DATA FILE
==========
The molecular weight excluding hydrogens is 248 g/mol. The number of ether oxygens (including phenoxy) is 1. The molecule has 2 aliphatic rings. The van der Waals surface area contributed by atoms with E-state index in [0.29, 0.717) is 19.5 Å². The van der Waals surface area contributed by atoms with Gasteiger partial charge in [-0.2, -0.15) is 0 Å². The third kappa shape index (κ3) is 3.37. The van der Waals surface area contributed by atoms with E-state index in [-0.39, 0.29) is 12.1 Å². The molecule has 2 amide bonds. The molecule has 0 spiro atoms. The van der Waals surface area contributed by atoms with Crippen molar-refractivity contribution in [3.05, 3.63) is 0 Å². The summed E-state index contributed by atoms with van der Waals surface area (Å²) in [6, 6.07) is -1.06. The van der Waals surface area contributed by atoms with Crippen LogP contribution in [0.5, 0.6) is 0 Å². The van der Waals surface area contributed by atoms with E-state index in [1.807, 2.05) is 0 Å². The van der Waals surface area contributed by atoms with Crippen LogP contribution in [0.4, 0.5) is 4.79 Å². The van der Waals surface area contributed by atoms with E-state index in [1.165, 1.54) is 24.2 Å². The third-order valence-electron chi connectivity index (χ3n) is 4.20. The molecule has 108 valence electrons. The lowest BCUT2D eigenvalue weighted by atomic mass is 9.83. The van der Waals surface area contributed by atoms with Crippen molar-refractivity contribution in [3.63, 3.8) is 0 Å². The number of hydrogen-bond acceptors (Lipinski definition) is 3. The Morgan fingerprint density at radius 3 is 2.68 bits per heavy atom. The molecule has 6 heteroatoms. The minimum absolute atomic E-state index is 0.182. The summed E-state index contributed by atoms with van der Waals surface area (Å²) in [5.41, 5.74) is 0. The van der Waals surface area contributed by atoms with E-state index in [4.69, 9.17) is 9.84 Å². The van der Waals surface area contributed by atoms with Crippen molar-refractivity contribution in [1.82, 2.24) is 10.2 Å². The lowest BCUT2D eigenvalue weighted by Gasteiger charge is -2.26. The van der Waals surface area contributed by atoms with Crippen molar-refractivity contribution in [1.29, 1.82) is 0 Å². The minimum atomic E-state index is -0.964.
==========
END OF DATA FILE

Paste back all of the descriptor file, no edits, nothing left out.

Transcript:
The molecular weight excluding hydrogens is 248 g/mol. The number of ether oxygens (including phenoxy) is 1. The molecule has 2 aliphatic rings. The van der Waals surface area contributed by atoms with E-state index in [0.29, 0.717) is 19.5 Å². The van der Waals surface area contributed by atoms with Gasteiger partial charge in [-0.2, -0.15) is 0 Å². The third kappa shape index (κ3) is 3.37. The van der Waals surface area contributed by atoms with E-state index in [-0.39, 0.29) is 12.1 Å². The molecule has 2 amide bonds. The molecule has 0 spiro atoms. The van der Waals surface area contributed by atoms with Crippen molar-refractivity contribution in [3.05, 3.63) is 0 Å². The summed E-state index contributed by atoms with van der Waals surface area (Å²) in [6, 6.07) is -1.06. The van der Waals surface area contributed by atoms with Crippen LogP contribution in [0.5, 0.6) is 0 Å². The van der Waals surface area contributed by atoms with E-state index in [1.807, 2.05) is 0 Å². The van der Waals surface area contributed by atoms with Crippen LogP contribution in [0.4, 0.5) is 4.79 Å². The van der Waals surface area contributed by atoms with E-state index in [1.165, 1.54) is 24.2 Å². The third-order valence-electron chi connectivity index (χ3n) is 4.20. The molecule has 108 valence electrons. The lowest BCUT2D eigenvalue weighted by atomic mass is 9.83. The van der Waals surface area contributed by atoms with Crippen molar-refractivity contribution in [3.63, 3.8) is 0 Å². The number of hydrogen-bond acceptors (Lipinski definition) is 3. The Morgan fingerprint density at radius 3 is 2.68 bits per heavy atom. The molecule has 6 heteroatoms. The minimum absolute atomic E-state index is 0.182. The summed E-state index contributed by atoms with van der Waals surface area (Å²) in [5.41, 5.74) is 0. The van der Waals surface area contributed by atoms with E-state index in [4.69, 9.17) is 9.84 Å². The van der Waals surface area contributed by atoms with Crippen molar-refractivity contribution in [1.82, 2.24) is 10.2 Å². The lowest BCUT2D eigenvalue weighted by Gasteiger charge is -2.26. The van der Waals surface area contributed by atoms with Crippen molar-refractivity contribution in [1.29, 1.82) is 0 Å². The minimum atomic E-state index is -0.964.